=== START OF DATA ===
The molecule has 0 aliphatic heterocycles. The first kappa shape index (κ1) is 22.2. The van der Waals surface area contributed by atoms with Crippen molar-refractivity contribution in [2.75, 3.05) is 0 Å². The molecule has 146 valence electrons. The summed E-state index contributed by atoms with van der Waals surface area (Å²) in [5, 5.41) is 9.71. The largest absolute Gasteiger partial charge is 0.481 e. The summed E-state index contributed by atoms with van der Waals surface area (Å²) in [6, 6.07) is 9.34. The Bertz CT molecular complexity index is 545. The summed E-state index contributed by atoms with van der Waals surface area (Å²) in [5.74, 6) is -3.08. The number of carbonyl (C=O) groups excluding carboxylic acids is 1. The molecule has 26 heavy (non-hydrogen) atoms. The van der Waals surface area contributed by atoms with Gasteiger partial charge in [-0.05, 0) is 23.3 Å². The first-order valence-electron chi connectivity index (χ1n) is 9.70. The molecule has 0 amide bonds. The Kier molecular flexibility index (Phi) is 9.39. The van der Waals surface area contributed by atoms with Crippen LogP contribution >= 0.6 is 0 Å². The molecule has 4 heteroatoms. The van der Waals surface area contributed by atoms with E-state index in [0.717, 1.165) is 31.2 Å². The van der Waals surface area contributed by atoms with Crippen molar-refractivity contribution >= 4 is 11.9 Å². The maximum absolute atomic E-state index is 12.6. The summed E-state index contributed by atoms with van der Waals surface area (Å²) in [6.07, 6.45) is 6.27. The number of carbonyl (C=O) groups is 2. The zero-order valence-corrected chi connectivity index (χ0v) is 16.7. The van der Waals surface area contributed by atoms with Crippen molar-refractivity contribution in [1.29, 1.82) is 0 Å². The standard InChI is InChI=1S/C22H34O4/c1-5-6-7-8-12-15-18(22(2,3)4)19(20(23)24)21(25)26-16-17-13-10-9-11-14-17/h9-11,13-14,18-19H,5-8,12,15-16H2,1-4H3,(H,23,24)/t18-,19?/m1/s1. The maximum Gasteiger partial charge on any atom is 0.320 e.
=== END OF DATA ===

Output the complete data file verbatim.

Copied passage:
The molecule has 0 aliphatic heterocycles. The first kappa shape index (κ1) is 22.2. The van der Waals surface area contributed by atoms with Crippen molar-refractivity contribution in [2.75, 3.05) is 0 Å². The molecule has 146 valence electrons. The summed E-state index contributed by atoms with van der Waals surface area (Å²) in [5, 5.41) is 9.71. The largest absolute Gasteiger partial charge is 0.481 e. The summed E-state index contributed by atoms with van der Waals surface area (Å²) in [6, 6.07) is 9.34. The Bertz CT molecular complexity index is 545. The summed E-state index contributed by atoms with van der Waals surface area (Å²) in [5.74, 6) is -3.08. The number of carbonyl (C=O) groups excluding carboxylic acids is 1. The molecule has 26 heavy (non-hydrogen) atoms. The van der Waals surface area contributed by atoms with Gasteiger partial charge in [-0.05, 0) is 23.3 Å². The first-order valence-electron chi connectivity index (χ1n) is 9.70. The molecule has 0 amide bonds. The Kier molecular flexibility index (Phi) is 9.39. The van der Waals surface area contributed by atoms with Crippen LogP contribution >= 0.6 is 0 Å². The molecule has 4 heteroatoms. The van der Waals surface area contributed by atoms with E-state index in [0.717, 1.165) is 31.2 Å². The van der Waals surface area contributed by atoms with Crippen molar-refractivity contribution >= 4 is 11.9 Å². The maximum absolute atomic E-state index is 12.6. The summed E-state index contributed by atoms with van der Waals surface area (Å²) in [6.07, 6.45) is 6.27. The number of carbonyl (C=O) groups is 2. The zero-order valence-corrected chi connectivity index (χ0v) is 16.7. The van der Waals surface area contributed by atoms with Crippen molar-refractivity contribution in [1.29, 1.82) is 0 Å². The standard InChI is InChI=1S/C22H34O4/c1-5-6-7-8-12-15-18(22(2,3)4)19(20(23)24)21(25)26-16-17-13-10-9-11-14-17/h9-11,13-14,18-19H,5-8,12,15-16H2,1-4H3,(H,23,24)/t18-,19?/m1/s1. The maximum Gasteiger partial charge on any atom is 0.320 e.